September 1, 2023

Roadmap for Government Relations Success

This guide offers a comprehensive roadmap for organisations looking to build effective, lasting relationships with government stakeholders.
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Roadmap for Government Relations Success

This article will provide a practical guide for navigating stakeholders, building relationships and fostering strategic communication between your organisation, government bodies and elected representatives for impactful short-term and long-term advocacy outcomes. This guide draws from the experience of Government Relations (GR) professionals. 

This roadmap covers:

  • Proactively navigating long-term issues 
  • Reacting to one-off issues
  • Tips for Successful Government Interactions and;
  • How to identify and communicate with key government stakeholders

There are no easy wins within government relations. It takes time, effort and intentionality. Relationships are the underlying current and can be the difference between achieving outcomes or falling short. The aim is to become a reliable partner. Your team must prioritise authentic and meaningful connections to position itself as a credible and trustworthy organisation in the eyes of government stakeholders. Therefore, organisations must remember the golden rule of GR: proactively build and maintain relationships.  

Why You Need This Guide?

Government Relations (GR) is complex and requires a deep understanding of the political environment, stakeholders, issues, opportunities and intended outcomes. This roadmap outlines how to effectively manage issues, build strong relationships, and balance your organisation's priorities with those of the government and the interests of society.

Successfully dealing with issues requires more than reacting to crises as they arise. Instead, it involves taking a proactive and strategic approach. The challenge for GR teams is picking the best approach for maximum impact and influence. This guide will help you practically navigate the intricacies of government, establish beneficial relationships and advocate for issues as they arise. 

Who are the Key Stakeholders?

Knowing who the critical actors and stakeholders are in the policy-making process is crucial to excel in government relations. These stakeholders often include elected officials, government departments, communities, think tanks, unions, industry associations, and NGOs.

Out of these stakeholders, the executive government and elected representatives are the most influential in the policy and legislative process. They can propose and approve legislation that notably affects businesses and organisations. On the other hand, government departments are responsible for implementing and enforcing laws and regulations. Navigating government relationships can be daunting, especially for businesses seeking to drive policy change, alter public opinion, or manage pressing issues.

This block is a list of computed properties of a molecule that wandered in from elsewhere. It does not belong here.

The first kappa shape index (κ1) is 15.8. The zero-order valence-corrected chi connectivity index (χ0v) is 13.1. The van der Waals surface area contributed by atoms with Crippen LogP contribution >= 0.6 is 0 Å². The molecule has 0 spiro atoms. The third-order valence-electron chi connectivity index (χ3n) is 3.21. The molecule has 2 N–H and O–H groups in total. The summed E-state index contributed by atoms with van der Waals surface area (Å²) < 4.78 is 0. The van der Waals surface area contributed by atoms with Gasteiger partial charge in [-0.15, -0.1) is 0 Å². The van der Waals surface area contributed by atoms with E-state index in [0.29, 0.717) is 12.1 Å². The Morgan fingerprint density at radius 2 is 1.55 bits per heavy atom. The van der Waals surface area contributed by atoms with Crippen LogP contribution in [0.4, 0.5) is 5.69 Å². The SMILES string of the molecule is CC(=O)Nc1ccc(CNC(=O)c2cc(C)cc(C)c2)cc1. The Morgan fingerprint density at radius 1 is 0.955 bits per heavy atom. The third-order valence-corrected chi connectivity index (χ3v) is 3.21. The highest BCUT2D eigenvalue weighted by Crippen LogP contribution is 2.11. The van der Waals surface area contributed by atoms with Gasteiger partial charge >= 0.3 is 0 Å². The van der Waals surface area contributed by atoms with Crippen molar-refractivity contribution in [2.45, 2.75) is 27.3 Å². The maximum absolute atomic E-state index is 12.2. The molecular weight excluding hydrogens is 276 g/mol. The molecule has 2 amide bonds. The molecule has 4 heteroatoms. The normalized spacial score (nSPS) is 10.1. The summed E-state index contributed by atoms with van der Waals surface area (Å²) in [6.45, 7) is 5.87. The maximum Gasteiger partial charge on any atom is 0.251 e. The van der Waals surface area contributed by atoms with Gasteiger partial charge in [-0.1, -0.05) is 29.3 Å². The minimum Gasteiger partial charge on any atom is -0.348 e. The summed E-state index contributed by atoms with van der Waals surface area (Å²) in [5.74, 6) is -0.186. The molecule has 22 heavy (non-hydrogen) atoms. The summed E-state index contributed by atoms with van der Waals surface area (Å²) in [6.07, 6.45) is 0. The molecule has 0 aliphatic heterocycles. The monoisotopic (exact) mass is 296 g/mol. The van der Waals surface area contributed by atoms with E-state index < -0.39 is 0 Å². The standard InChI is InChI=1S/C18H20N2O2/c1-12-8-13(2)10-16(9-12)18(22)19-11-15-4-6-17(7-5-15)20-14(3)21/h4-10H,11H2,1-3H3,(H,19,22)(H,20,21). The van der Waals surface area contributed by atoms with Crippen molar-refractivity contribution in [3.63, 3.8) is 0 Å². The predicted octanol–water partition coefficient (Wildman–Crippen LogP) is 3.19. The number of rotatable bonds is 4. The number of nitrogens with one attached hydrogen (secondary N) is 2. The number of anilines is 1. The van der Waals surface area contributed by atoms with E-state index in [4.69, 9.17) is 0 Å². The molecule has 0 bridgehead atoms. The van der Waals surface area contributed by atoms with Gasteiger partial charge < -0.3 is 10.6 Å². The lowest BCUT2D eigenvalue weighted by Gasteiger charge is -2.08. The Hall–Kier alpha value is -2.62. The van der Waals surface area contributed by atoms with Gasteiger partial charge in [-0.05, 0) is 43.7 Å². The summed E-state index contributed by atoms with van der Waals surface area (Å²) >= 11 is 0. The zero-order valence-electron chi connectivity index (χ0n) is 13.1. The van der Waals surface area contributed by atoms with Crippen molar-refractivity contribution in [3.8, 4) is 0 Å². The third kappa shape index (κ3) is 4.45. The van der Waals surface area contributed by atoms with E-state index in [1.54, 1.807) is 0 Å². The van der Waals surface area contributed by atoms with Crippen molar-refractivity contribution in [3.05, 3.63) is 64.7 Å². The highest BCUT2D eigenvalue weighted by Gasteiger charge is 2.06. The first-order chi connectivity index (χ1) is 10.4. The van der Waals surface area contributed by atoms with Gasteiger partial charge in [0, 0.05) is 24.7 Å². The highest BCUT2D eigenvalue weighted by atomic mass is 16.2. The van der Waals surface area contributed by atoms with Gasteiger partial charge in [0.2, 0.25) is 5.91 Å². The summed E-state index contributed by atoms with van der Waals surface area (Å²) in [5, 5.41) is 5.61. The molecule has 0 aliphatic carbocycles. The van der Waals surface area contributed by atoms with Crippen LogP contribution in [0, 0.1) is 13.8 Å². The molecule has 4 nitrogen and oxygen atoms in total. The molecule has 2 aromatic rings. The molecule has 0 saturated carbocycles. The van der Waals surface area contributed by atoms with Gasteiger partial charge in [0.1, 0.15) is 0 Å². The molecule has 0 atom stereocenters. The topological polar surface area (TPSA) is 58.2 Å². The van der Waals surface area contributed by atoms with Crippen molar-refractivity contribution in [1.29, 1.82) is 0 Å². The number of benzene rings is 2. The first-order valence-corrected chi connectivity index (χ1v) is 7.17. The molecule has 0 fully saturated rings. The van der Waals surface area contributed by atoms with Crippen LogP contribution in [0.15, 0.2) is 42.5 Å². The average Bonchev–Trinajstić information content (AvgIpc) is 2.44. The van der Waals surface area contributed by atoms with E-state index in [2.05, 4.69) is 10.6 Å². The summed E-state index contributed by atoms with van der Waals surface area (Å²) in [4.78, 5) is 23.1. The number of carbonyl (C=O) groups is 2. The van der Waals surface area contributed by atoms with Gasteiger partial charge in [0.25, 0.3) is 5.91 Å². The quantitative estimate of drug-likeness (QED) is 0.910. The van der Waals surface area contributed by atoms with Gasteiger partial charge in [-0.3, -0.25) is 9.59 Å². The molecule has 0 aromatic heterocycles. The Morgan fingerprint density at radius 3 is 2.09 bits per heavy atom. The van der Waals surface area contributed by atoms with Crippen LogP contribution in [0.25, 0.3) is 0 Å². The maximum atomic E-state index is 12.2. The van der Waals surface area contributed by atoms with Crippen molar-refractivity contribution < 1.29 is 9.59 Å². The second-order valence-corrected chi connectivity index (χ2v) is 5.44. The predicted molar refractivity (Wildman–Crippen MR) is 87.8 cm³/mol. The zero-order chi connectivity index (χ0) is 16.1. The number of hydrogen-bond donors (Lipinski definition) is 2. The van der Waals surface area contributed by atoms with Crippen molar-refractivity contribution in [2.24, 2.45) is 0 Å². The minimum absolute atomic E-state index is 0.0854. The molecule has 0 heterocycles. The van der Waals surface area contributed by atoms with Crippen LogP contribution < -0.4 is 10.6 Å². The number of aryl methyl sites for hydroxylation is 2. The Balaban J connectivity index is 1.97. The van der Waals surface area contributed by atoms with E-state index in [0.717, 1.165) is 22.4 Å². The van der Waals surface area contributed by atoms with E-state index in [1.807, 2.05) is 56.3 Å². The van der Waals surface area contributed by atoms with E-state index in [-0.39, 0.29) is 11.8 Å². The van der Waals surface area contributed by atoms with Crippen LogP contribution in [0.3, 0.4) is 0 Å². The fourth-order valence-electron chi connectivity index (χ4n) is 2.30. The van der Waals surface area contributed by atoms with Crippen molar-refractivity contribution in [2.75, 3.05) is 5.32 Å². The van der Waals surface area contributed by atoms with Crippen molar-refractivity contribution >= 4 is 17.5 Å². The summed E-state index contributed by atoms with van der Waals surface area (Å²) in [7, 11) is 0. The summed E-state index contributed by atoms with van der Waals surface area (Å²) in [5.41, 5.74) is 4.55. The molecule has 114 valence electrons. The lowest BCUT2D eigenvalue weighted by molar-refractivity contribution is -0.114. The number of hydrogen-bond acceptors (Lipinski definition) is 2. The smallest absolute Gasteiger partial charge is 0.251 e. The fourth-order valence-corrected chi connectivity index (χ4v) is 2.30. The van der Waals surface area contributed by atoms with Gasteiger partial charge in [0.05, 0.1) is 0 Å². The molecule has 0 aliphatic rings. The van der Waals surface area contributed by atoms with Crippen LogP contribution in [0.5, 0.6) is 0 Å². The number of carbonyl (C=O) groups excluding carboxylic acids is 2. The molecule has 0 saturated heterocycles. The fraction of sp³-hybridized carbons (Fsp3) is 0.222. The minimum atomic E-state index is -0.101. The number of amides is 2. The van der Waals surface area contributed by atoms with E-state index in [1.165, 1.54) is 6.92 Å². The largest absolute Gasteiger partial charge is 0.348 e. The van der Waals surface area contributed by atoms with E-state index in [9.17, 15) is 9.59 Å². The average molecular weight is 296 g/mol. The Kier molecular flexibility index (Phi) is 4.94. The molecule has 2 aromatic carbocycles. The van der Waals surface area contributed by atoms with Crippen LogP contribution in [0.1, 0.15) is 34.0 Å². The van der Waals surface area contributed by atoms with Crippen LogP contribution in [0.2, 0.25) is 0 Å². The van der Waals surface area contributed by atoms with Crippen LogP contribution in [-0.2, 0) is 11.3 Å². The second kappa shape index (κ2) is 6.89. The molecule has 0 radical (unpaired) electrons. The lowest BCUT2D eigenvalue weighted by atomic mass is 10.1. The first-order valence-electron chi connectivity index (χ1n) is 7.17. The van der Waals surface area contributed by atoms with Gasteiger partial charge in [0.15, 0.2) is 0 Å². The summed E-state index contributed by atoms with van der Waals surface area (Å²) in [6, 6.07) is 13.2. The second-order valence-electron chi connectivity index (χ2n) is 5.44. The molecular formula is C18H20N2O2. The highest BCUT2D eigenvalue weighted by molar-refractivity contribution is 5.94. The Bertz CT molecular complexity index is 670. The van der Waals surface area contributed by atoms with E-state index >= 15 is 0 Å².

🔥Tip:  Use social media to congratulate advisers and Ministers on promotions to build a trusting relationship rather than engaging advisers only when you need something. 

How to Proactively Build and Maintain Relationships?

Building relationships with elected representatives, political staffers, appointed bureaucrats, and critical players in regulatory and legislative arenas is essential to protect your organisation's interests and influence public policy.

To do so requires ongoing investment and proactive engagement rather than just ticking it off a list. Engaging with external stakeholders who have already established strong ties with the government, such as community organisations, advocacy groups and peak bodies, could bolster your advocacy efforts. One way to build relationships with policymakers and government officials is to attend events and meetings where they are likely to be present, such as public meetings, fundraisers and other special occasions.

To maximise results, consistently update stakeholders on your organisation's latest initiatives, offer support when needed, and ensure your presence at critical events. Foster strategic alliances with representatives from all political backgrounds, including the opposition and cross benchers. Long-term influence and advocacy efforts depend heavily on leveraging these strategic relationships.

🔥Tip: Engage in soft-touch interactions such as casual conversations during sitting weeks or participating in parliamentary friends events to build authentic relationships with government stakeholders. 

Best Practices for Interacting with Government

Know Your Message

When communicating with government stakeholders, it's essential to have a clear message. Sharing your organisation's stance, objectives, and achievements is critical. A clear message with succinct communication will go a long way in bolstering credibility. 

🎯 GR Rule # 1: Come with a clear ask, but also know how that fits into the broader landscape of the day – what the media landscape is around that particular issue, where the public is on the issue, or more importantly, where does the government think the public is on the issue.

1. Be Concise

It is advisable to restrict the length of your correspondence to one page, even when dealing with complex matters. Begin your correspondence with a summary of the main request or issue. Correspondence with multiple requests or unclear 'asks' may get lost in the bureaucratic process.

2. Stay Consistent 

Maintaining consistent and transparent communication with internal and external stakeholders is crucial, especially when dealing with enduring issues.